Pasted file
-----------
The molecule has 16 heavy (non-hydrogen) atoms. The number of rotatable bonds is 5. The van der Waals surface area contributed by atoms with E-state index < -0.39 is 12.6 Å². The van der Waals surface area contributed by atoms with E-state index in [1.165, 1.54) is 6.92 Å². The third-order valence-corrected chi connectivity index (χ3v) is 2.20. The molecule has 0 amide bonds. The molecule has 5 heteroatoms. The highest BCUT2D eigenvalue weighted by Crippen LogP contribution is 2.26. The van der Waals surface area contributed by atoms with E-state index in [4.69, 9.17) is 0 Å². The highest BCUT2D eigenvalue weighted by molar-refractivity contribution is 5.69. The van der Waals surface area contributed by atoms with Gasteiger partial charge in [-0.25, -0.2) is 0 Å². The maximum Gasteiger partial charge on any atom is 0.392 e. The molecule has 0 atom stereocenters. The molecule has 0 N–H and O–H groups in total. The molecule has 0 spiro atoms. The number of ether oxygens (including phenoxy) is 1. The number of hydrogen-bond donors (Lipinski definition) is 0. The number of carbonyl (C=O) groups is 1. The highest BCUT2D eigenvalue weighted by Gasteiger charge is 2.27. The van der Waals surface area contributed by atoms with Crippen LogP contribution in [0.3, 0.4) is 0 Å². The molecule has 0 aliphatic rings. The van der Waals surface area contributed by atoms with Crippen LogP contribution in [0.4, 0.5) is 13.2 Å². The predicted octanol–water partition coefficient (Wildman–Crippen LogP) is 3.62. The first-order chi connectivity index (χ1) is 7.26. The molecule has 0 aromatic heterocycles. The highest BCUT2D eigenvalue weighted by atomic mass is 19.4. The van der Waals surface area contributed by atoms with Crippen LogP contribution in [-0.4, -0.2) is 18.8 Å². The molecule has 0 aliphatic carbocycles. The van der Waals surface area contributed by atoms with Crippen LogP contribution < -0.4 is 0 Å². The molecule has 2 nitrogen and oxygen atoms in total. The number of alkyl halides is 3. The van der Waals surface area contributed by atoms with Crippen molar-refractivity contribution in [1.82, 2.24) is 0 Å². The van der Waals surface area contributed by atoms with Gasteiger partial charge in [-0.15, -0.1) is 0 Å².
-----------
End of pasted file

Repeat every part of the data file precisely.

The molecule has 16 heavy (non-hydrogen) atoms. The number of rotatable bonds is 5. The van der Waals surface area contributed by atoms with E-state index < -0.39 is 12.6 Å². The van der Waals surface area contributed by atoms with E-state index in [1.165, 1.54) is 6.92 Å². The third-order valence-corrected chi connectivity index (χ3v) is 2.20. The molecule has 0 amide bonds. The molecule has 5 heteroatoms. The highest BCUT2D eigenvalue weighted by Crippen LogP contribution is 2.26. The van der Waals surface area contributed by atoms with E-state index in [4.69, 9.17) is 0 Å². The highest BCUT2D eigenvalue weighted by molar-refractivity contribution is 5.69. The van der Waals surface area contributed by atoms with Gasteiger partial charge in [-0.25, -0.2) is 0 Å². The maximum Gasteiger partial charge on any atom is 0.392 e. The molecule has 0 atom stereocenters. The molecule has 0 N–H and O–H groups in total. The molecule has 0 spiro atoms. The number of ether oxygens (including phenoxy) is 1. The number of hydrogen-bond donors (Lipinski definition) is 0. The number of carbonyl (C=O) groups is 1. The highest BCUT2D eigenvalue weighted by Gasteiger charge is 2.27. The van der Waals surface area contributed by atoms with Crippen LogP contribution in [0.3, 0.4) is 0 Å². The molecule has 0 aliphatic rings. The van der Waals surface area contributed by atoms with Crippen LogP contribution in [0.4, 0.5) is 13.2 Å². The predicted octanol–water partition coefficient (Wildman–Crippen LogP) is 3.62. The first-order chi connectivity index (χ1) is 7.26. The molecule has 0 aromatic heterocycles. The highest BCUT2D eigenvalue weighted by atomic mass is 19.4. The van der Waals surface area contributed by atoms with Crippen LogP contribution in [-0.4, -0.2) is 18.8 Å². The molecule has 0 aliphatic carbocycles. The van der Waals surface area contributed by atoms with Crippen LogP contribution < -0.4 is 0 Å². The molecule has 2 nitrogen and oxygen atoms in total. The number of alkyl halides is 3. The van der Waals surface area contributed by atoms with Crippen molar-refractivity contribution in [1.82, 2.24) is 0 Å². The van der Waals surface area contributed by atoms with Gasteiger partial charge in [-0.15, -0.1) is 0 Å².